By Royal Ibeh, Lagos
T he recent strike by the National Association of Resident Doctors (NARD) would be the fourth strike within the space of one year. On the 2nd of August, 2021, the NARD embarked on an indefinite strike, due to outstanding salary payments.
This is not the first time the association is going on an indefinite strike. On the 15th of June, 2020, NARD embarked on indefinite strike due to lack of Personal Protection Equipment (PPE), leading to deaths of their colleagues to COVID-19. The strike was later called off seven days later (22nd June, 2020).
The association also embarked on an indefinite strike on the 7th of September 2020, due to hazard allowance and PPE, but was called off four days later. Barely four months ago, resident doctors embarked on a ten day strike that started 1st of April, 2021, due to outstanding wages owed by the federal and state government.
The ongoing indefinite strike is the fourth the resident doctors are embarking on within a year, and it may not be the last except if the Nigerian government does what it is supposed to do, the president of NARD, Dr Uyilawa Okhuaihesuyi told me.
The Nigerian government is not shifting ground either, as it has ordered all chief medical directors in teaching hospitals across the country, to open attendance registers in a bid to stop the salaries of resident doctors who have joined the ongoing strike.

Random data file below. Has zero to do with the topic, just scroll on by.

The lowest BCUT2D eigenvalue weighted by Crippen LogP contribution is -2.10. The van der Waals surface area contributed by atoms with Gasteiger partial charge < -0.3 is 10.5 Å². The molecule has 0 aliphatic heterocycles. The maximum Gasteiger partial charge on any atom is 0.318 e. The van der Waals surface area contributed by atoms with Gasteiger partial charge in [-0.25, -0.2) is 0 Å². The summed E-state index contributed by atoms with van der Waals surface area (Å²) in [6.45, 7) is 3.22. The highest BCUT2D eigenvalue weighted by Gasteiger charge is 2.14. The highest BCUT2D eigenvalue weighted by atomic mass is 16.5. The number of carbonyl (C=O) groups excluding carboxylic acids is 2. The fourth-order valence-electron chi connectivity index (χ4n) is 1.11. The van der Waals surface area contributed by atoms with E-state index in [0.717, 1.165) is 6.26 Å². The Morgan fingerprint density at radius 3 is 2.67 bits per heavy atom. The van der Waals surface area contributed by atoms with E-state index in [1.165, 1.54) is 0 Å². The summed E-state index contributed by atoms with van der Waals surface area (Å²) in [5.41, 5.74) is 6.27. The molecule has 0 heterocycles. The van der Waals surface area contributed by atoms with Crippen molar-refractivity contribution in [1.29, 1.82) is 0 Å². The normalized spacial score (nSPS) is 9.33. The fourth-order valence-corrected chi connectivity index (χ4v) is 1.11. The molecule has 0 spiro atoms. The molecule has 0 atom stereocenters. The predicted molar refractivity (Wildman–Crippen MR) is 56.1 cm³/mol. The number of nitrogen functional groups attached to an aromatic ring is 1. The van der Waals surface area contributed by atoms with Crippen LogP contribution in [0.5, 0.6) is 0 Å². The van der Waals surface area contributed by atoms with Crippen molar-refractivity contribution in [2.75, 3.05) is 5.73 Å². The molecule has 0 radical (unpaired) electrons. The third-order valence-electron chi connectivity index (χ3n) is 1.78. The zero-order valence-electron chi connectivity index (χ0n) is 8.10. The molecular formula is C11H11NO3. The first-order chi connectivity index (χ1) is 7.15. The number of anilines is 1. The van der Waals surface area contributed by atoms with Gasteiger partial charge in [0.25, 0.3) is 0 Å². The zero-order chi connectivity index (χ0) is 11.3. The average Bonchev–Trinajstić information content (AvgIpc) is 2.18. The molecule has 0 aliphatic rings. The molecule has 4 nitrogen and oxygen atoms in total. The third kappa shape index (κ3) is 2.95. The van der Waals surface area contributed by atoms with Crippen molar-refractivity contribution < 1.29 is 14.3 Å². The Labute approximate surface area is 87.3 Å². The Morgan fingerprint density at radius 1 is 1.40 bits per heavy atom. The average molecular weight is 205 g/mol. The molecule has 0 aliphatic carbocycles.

Unfortunately, Nigerians are the ones bearing the brunt of the ongoing strike, as majority of them who could not afford the private clinics, are left with no choice than to resort to native medicine, while praying for the strike to be called off.
For instance, when a 40 year old man, Mr John Bayo visited the Lagos University Teaching Hospital, (LUTH), he was told to go home and come back when doctors have called off the strike because his case was not an emergency one. However, Bayo tells me that he decided to go to a private clinic in Ikeja, Lagos, but was discouraged due to how expensive it was.
“I just told them to conduct test for me. When the test result came out, I was told I had malaria. I went to an ‘agbo’ seller (herbal medicine seller) , who gave me ‘agbo’ for three days and I got better. I am grateful to God that it was malaria. What if it had been a terminal disease? That is how, I would have died,” Bayo lamented.
He, however, pleaded with government and the resident doctors to shield their swords, go back to the drawing board and come to an agreement.